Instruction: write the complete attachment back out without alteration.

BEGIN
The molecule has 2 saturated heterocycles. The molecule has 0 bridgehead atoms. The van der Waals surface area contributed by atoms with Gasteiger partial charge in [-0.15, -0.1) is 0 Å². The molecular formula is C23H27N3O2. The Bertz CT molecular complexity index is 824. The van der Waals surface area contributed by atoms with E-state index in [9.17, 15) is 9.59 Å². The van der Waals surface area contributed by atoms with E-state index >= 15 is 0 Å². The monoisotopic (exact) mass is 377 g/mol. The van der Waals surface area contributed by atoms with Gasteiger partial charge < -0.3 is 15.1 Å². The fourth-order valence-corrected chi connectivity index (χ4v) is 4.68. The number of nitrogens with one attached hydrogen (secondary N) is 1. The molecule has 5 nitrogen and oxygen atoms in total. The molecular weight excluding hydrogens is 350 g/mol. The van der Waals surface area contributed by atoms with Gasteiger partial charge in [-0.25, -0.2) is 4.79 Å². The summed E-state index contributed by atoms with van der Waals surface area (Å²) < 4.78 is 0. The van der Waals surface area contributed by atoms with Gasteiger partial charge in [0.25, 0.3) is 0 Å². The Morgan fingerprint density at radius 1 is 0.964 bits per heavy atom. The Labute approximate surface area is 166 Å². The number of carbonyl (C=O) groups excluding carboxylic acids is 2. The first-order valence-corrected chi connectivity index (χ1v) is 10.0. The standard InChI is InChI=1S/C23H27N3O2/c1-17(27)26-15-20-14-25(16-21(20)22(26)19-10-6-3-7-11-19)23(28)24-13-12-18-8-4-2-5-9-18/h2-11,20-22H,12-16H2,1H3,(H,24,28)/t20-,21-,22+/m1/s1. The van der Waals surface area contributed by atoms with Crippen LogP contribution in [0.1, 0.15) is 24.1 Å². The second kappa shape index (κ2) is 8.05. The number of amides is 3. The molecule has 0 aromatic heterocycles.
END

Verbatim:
The molecule has 2 saturated heterocycles. The molecule has 0 bridgehead atoms. The van der Waals surface area contributed by atoms with Gasteiger partial charge in [-0.15, -0.1) is 0 Å². The molecular formula is C23H27N3O2. The Bertz CT molecular complexity index is 824. The van der Waals surface area contributed by atoms with E-state index in [9.17, 15) is 9.59 Å². The van der Waals surface area contributed by atoms with E-state index >= 15 is 0 Å². The monoisotopic (exact) mass is 377 g/mol. The van der Waals surface area contributed by atoms with Gasteiger partial charge < -0.3 is 15.1 Å². The fourth-order valence-corrected chi connectivity index (χ4v) is 4.68. The number of nitrogens with one attached hydrogen (secondary N) is 1. The molecule has 5 nitrogen and oxygen atoms in total. The molecular weight excluding hydrogens is 350 g/mol. The van der Waals surface area contributed by atoms with Gasteiger partial charge in [-0.25, -0.2) is 4.79 Å². The summed E-state index contributed by atoms with van der Waals surface area (Å²) < 4.78 is 0. The van der Waals surface area contributed by atoms with Gasteiger partial charge in [0.25, 0.3) is 0 Å². The Morgan fingerprint density at radius 1 is 0.964 bits per heavy atom. The Labute approximate surface area is 166 Å². The number of carbonyl (C=O) groups excluding carboxylic acids is 2. The first-order valence-corrected chi connectivity index (χ1v) is 10.0. The standard InChI is InChI=1S/C23H27N3O2/c1-17(27)26-15-20-14-25(16-21(20)22(26)19-10-6-3-7-11-19)23(28)24-13-12-18-8-4-2-5-9-18/h2-11,20-22H,12-16H2,1H3,(H,24,28)/t20-,21-,22+/m1/s1. The van der Waals surface area contributed by atoms with Crippen LogP contribution in [0.1, 0.15) is 24.1 Å². The second kappa shape index (κ2) is 8.05. The number of amides is 3. The molecule has 0 aromatic heterocycles.